by Al Maxey
Issue #730 -------
September 2, 2017
The mind of the bigot is like the pupil
of the eye; the more light you pour
upon it, the more it will contract.
Oliver Wendell Holmes [1841-1935]
In the year 1790, George Washington (1732-1799) sent a letter to a Jewish congregation in Newport, Rhode Island in which he made this declaration: "Happily the Government of the United States, which gives to bigotry no sanction, to persecution no assistance, requires only that they who live under its protection should demean themselves as good citizens in giving it on all occasions their effectual support." The term "demean," by the way, was used in Washington's day to mean "to conduct or behave oneself in a particular manner" (a meaning somewhat obsolete today, although the related word "demeanor" still conveys the original thought). Few would argue with the principle conveyed in our Founder's advice to this Jewish community. There is no place in civilized society for bigotry, or the persecution of those with whom one may differ. Those who govern should act swiftly and firmly against all such attitudes and actions (and against those who display them), for a failure to do so can very quickly destroy the stability of a nation.
George Bernard Shaw (1856-1950) rightly observed, "There is nothing more dangerous than the conscience of a bigot." When allowed free rein, it can destroy lives, relationships and communities. A "bigot" is generally regarded to be "One who is strongly partial to one's own group, religion, race or politics, and is intolerant of those who differ in any way" [American Heritage Dictionary of the English Language, 5th edition]. In Roget's International Thesaurus the word "bigot" appears under the heading "Narrow-Mindedness" = "Noun: intolerant, little person; opinionist; fanatic. Verb: close one's mind, shut the eyes of one's mind; view with a jaundiced eye, not see beyond one's nose or an inch beyond one's nose, see but one side of the question" [3rd edition].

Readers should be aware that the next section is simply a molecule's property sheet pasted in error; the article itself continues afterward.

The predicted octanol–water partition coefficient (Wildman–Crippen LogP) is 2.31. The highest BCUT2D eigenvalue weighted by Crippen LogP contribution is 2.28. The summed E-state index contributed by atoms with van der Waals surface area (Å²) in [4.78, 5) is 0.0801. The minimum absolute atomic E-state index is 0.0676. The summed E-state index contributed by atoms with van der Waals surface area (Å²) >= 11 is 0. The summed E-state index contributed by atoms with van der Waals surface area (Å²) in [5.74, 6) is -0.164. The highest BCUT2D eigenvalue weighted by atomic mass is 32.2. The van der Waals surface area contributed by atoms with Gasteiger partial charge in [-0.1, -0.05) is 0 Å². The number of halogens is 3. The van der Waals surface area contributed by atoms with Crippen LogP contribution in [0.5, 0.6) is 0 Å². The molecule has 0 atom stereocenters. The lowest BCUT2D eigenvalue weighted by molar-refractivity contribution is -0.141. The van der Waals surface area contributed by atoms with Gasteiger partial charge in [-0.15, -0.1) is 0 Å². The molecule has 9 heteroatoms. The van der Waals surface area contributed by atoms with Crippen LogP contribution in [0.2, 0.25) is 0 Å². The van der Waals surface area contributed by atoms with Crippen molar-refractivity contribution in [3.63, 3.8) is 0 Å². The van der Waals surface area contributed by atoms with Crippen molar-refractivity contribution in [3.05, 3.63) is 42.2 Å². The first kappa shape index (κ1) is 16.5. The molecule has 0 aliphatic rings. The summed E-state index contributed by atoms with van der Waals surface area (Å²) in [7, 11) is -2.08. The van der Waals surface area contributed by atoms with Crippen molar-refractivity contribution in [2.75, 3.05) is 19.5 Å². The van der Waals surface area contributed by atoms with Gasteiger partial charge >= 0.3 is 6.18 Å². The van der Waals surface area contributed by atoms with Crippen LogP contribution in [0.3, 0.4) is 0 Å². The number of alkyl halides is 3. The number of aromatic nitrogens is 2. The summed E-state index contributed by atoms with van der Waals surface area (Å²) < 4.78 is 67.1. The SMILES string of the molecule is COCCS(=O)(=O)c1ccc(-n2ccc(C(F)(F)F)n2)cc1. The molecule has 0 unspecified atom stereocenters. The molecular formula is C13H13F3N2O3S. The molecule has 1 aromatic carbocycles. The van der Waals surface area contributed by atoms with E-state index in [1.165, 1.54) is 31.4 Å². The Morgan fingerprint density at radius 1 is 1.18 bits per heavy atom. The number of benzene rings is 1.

The etymology (which is the study of word origins and development) of the word "bigot" is rather uncertain, and there are a number of fascinating theories that have been proposed over the years. Although the ultimate origin of the word is unknown, one of the earliest known uses and appearances of this word is found in the Old French, and was an insulting term employed against the Normans. The Normans were originally Vikings (or Norsemen) from Scandinavia, but at the beginning of the 10th century they settled in a region of France now known as Normandy. The French had a strong dislike for these "intruders," and had little love for them. It is assumed by some scholars that the term "bigot" came from the frequent use by the Normans of the Germanic/Teutonic oath "bi Got" (by God). A Norse chieftain by the name of Rolf, when urged to bow and kiss the foot of Charles III, refused to do so, saying, "No se, bi Got" ("No, by God"). Some scholars suggest this term "bigot" was later applied by the French to anyone who was "obstinately set in his opinions, beliefs and/or mode of life." As the word developed, it came to refer less and less to the Normans, and was used instead to characterize a religiously intolerant person. In the 17th century, the English borrowed this word to describe a religious hypocrite. Certainly, the Pharisees of our Lord's day would fall under this umbrella of "bigotry" and religious hypocrisy (as per Christ's characterization of them in Matthew 23). Late in the 17th century its usage was "extended to other than religious opinions" [Online Etymology Dictionary]. Today, "bigot" is generally understood to be a reference to anyone who is extremely intolerant of all those with whom he/she may differ (regardless of the issue, although religion, race, nationality, politics, and social status are the primary areas where bigotry is evidenced). A "bigot," then, is "a person who has strong, unreasonable beliefs, and who does not like other people who have different beliefs or a different way of life" [The Cambridge Dictionary].